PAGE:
Sunday, 6 February 2011

Food on Film. 6. The Cook, The Thief, His Wife and Her Lover

Peter Greenway’s brutal 1989 film The Cook, The Thief, His Wife and Her Lover, starring Michael Gambon, Helen Mirren, Alan Howard and Richard Bohringer, is set in a restaurant owned by Albert Spicer (Gambon) - a violent London gangster. It is notable for its tracking shots, breathtaking cinematography (Sacha Verney), and a terrific Michael Nyman score. The camera tracks from the gutters of Thatcher’s dog-shit strewn London streets, through an endless kitchen that seems to compress British history, and into a dining room presided over by Gambon's malevolent presence - a place where wealth and power are everything.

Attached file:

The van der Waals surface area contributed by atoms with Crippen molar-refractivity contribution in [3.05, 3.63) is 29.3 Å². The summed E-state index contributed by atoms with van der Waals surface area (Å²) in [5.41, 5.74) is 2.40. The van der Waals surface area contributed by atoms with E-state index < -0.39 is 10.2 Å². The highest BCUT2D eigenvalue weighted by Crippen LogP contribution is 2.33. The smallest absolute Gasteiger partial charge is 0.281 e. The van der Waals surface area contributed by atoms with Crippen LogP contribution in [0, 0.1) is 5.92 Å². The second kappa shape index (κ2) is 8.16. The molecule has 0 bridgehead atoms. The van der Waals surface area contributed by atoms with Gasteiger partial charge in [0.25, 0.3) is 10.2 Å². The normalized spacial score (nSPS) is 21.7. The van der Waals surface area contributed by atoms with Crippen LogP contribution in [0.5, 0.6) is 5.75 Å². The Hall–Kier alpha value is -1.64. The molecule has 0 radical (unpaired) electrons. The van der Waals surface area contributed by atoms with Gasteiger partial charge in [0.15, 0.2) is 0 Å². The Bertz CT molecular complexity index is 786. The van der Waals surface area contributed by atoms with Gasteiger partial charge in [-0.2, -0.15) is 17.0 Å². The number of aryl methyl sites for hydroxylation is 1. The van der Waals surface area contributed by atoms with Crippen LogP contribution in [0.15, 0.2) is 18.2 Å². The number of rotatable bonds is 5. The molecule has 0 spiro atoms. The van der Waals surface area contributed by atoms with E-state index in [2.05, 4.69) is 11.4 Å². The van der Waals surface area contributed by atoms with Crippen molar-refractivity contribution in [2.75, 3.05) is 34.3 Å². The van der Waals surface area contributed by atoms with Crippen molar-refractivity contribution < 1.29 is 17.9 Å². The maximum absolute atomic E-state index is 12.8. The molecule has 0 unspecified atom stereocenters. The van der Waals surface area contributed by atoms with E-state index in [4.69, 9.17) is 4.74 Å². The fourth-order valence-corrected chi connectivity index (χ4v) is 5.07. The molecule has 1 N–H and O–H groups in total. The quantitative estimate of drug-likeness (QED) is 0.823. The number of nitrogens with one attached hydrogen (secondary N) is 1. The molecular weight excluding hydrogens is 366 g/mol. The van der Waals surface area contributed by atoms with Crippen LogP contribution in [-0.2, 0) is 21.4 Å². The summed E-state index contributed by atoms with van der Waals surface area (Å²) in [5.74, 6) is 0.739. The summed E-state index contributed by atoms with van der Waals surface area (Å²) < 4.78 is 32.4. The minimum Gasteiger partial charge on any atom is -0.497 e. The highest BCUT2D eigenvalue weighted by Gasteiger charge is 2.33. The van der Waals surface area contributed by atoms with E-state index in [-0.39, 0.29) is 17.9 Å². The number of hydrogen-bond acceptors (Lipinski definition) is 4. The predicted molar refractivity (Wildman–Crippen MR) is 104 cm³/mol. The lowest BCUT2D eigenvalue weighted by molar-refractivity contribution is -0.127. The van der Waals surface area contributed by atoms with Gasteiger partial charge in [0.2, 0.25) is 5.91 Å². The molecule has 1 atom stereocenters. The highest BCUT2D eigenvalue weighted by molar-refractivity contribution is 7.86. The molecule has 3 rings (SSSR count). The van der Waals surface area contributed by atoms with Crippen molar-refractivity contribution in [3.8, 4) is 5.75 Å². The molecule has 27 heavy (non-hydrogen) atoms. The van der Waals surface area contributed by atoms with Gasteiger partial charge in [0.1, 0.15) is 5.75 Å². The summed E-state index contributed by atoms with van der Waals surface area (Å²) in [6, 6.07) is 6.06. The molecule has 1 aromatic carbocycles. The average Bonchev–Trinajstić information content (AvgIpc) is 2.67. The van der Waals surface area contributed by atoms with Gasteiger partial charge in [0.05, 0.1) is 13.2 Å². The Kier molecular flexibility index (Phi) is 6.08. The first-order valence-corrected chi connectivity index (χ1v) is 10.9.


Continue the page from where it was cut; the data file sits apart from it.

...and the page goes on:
Food in Peter Greenaway’s films is more often rotting than wholesome (e.g., see also A Zed and Two Noughts). With its timeless kitchen, the film suggests that expensive dining and criminal activity have often been linked in London’s past. The Thief is a philistine who tears at his food, in contrast to the book-wormish Lover, with his sophisticated tastes, who is clearly doomed in a society like this. Ultimately, however, a revenge of sorts is dished out.

A tough call this, as there's only room for one cannibalism-related film in a Top Ten Food Films listing; so this stands in for Delicatessen, Eating Raoul, Ravenous, Sweeny Todd, Titus Andronicus, Soylent Green, Silence of the Lambs, Hannibal, Eat the Rich, Cannibal Hookers... (a Top Ten in their own right!).

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